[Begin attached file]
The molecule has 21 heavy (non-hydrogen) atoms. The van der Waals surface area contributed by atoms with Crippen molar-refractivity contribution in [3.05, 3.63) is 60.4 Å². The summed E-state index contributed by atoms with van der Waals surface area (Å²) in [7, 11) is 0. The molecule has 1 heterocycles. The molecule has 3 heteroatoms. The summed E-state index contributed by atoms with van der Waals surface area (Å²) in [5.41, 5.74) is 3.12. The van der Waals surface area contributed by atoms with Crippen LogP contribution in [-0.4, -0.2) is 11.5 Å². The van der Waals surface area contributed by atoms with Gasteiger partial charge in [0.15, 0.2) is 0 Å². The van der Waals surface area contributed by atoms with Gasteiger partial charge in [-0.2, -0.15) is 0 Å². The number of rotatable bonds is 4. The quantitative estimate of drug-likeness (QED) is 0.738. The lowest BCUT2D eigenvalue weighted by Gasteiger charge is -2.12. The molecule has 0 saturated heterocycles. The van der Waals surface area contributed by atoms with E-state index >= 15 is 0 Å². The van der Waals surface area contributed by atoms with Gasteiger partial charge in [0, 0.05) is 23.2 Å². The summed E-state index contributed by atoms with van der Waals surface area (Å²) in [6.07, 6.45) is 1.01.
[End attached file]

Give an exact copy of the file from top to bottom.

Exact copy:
The molecule has 21 heavy (non-hydrogen) atoms. The van der Waals surface area contributed by atoms with Crippen molar-refractivity contribution in [3.05, 3.63) is 60.4 Å². The summed E-state index contributed by atoms with van der Waals surface area (Å²) in [7, 11) is 0. The molecule has 1 heterocycles. The molecule has 3 heteroatoms. The summed E-state index contributed by atoms with van der Waals surface area (Å²) in [5.41, 5.74) is 3.12. The van der Waals surface area contributed by atoms with Crippen LogP contribution in [-0.4, -0.2) is 11.5 Å². The van der Waals surface area contributed by atoms with Gasteiger partial charge in [0.15, 0.2) is 0 Å². The van der Waals surface area contributed by atoms with Gasteiger partial charge in [-0.2, -0.15) is 0 Å². The number of rotatable bonds is 4. The quantitative estimate of drug-likeness (QED) is 0.738. The lowest BCUT2D eigenvalue weighted by Gasteiger charge is -2.12. The molecule has 0 saturated heterocycles. The van der Waals surface area contributed by atoms with E-state index >= 15 is 0 Å². The van der Waals surface area contributed by atoms with Gasteiger partial charge in [0, 0.05) is 23.2 Å². The summed E-state index contributed by atoms with van der Waals surface area (Å²) in [6.07, 6.45) is 1.01.